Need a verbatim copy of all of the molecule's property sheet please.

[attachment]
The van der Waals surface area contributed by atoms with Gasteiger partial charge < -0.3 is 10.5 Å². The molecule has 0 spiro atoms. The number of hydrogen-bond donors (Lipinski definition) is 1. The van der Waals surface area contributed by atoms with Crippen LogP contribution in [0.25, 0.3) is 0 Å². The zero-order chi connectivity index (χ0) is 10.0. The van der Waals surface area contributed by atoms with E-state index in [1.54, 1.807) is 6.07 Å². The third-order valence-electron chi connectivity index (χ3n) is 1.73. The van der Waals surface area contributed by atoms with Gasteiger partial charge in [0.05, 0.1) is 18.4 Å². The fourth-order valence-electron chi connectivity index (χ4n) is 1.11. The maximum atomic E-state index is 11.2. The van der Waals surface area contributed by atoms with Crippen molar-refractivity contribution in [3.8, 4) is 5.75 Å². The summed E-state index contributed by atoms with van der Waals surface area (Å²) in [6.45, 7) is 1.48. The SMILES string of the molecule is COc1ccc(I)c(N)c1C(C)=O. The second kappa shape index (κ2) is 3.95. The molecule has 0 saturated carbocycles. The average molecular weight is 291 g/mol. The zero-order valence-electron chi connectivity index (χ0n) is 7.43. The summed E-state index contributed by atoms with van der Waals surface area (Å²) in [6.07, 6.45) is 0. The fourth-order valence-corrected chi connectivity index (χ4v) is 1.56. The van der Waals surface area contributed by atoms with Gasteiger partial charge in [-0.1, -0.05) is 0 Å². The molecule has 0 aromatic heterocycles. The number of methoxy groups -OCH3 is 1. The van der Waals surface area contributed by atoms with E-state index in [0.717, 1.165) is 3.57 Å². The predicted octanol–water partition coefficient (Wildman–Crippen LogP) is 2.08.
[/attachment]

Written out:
The van der Waals surface area contributed by atoms with Gasteiger partial charge < -0.3 is 10.5 Å². The molecule has 0 spiro atoms. The number of hydrogen-bond donors (Lipinski definition) is 1. The van der Waals surface area contributed by atoms with Crippen LogP contribution in [0.25, 0.3) is 0 Å². The zero-order chi connectivity index (χ0) is 10.0. The van der Waals surface area contributed by atoms with E-state index in [1.54, 1.807) is 6.07 Å². The third-order valence-electron chi connectivity index (χ3n) is 1.73. The van der Waals surface area contributed by atoms with Gasteiger partial charge in [0.05, 0.1) is 18.4 Å². The fourth-order valence-electron chi connectivity index (χ4n) is 1.11. The maximum atomic E-state index is 11.2. The van der Waals surface area contributed by atoms with Crippen molar-refractivity contribution in [3.8, 4) is 5.75 Å². The summed E-state index contributed by atoms with van der Waals surface area (Å²) in [6.45, 7) is 1.48. The SMILES string of the molecule is COc1ccc(I)c(N)c1C(C)=O. The second kappa shape index (κ2) is 3.95. The molecule has 0 saturated carbocycles. The average molecular weight is 291 g/mol. The zero-order valence-electron chi connectivity index (χ0n) is 7.43. The summed E-state index contributed by atoms with van der Waals surface area (Å²) in [6.07, 6.45) is 0. The fourth-order valence-corrected chi connectivity index (χ4v) is 1.56. The van der Waals surface area contributed by atoms with Gasteiger partial charge in [-0.1, -0.05) is 0 Å². The molecule has 0 aromatic heterocycles. The number of methoxy groups -OCH3 is 1. The van der Waals surface area contributed by atoms with E-state index in [0.717, 1.165) is 3.57 Å². The predicted octanol–water partition coefficient (Wildman–Crippen LogP) is 2.08.